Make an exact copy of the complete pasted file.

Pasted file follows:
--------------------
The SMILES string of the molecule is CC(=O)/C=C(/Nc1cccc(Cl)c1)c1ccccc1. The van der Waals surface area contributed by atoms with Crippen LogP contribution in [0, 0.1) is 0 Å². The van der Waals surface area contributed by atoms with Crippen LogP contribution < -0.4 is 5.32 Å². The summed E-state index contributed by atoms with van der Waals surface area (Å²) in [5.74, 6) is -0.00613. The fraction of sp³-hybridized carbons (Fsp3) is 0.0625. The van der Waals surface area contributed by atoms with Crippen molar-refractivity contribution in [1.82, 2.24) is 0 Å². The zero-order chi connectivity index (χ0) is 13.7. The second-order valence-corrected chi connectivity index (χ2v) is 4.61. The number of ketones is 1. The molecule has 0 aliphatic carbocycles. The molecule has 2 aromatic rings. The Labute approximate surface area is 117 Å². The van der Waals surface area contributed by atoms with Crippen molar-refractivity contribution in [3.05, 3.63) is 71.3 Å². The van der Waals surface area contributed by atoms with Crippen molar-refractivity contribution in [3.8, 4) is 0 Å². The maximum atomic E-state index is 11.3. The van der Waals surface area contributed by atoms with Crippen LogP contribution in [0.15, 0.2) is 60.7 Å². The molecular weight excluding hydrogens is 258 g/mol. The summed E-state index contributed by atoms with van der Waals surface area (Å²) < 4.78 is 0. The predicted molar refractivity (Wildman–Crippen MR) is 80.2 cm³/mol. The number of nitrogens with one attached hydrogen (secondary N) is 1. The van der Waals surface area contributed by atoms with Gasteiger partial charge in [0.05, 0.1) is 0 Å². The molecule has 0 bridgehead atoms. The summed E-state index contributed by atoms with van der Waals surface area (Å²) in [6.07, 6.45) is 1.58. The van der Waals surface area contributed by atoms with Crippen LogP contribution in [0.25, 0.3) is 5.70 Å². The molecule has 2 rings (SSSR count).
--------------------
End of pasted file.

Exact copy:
The SMILES string of the molecule is CC(=O)/C=C(/Nc1cccc(Cl)c1)c1ccccc1. The van der Waals surface area contributed by atoms with Crippen LogP contribution in [0, 0.1) is 0 Å². The van der Waals surface area contributed by atoms with Crippen LogP contribution < -0.4 is 5.32 Å². The summed E-state index contributed by atoms with van der Waals surface area (Å²) in [5.74, 6) is -0.00613. The fraction of sp³-hybridized carbons (Fsp3) is 0.0625. The van der Waals surface area contributed by atoms with Crippen molar-refractivity contribution in [1.82, 2.24) is 0 Å². The zero-order chi connectivity index (χ0) is 13.7. The second-order valence-corrected chi connectivity index (χ2v) is 4.61. The number of ketones is 1. The molecule has 0 aliphatic carbocycles. The molecule has 2 aromatic rings. The Labute approximate surface area is 117 Å². The van der Waals surface area contributed by atoms with Crippen molar-refractivity contribution in [3.05, 3.63) is 71.3 Å². The van der Waals surface area contributed by atoms with Crippen molar-refractivity contribution in [3.8, 4) is 0 Å². The maximum atomic E-state index is 11.3. The van der Waals surface area contributed by atoms with Crippen LogP contribution in [0.15, 0.2) is 60.7 Å². The molecular weight excluding hydrogens is 258 g/mol. The summed E-state index contributed by atoms with van der Waals surface area (Å²) < 4.78 is 0. The predicted molar refractivity (Wildman–Crippen MR) is 80.2 cm³/mol. The number of nitrogens with one attached hydrogen (secondary N) is 1. The van der Waals surface area contributed by atoms with Gasteiger partial charge in [0.05, 0.1) is 0 Å². The molecule has 0 bridgehead atoms. The summed E-state index contributed by atoms with van der Waals surface area (Å²) in [6.07, 6.45) is 1.58. The van der Waals surface area contributed by atoms with Crippen LogP contribution in [0.25, 0.3) is 5.70 Å². The molecule has 2 rings (SSSR count).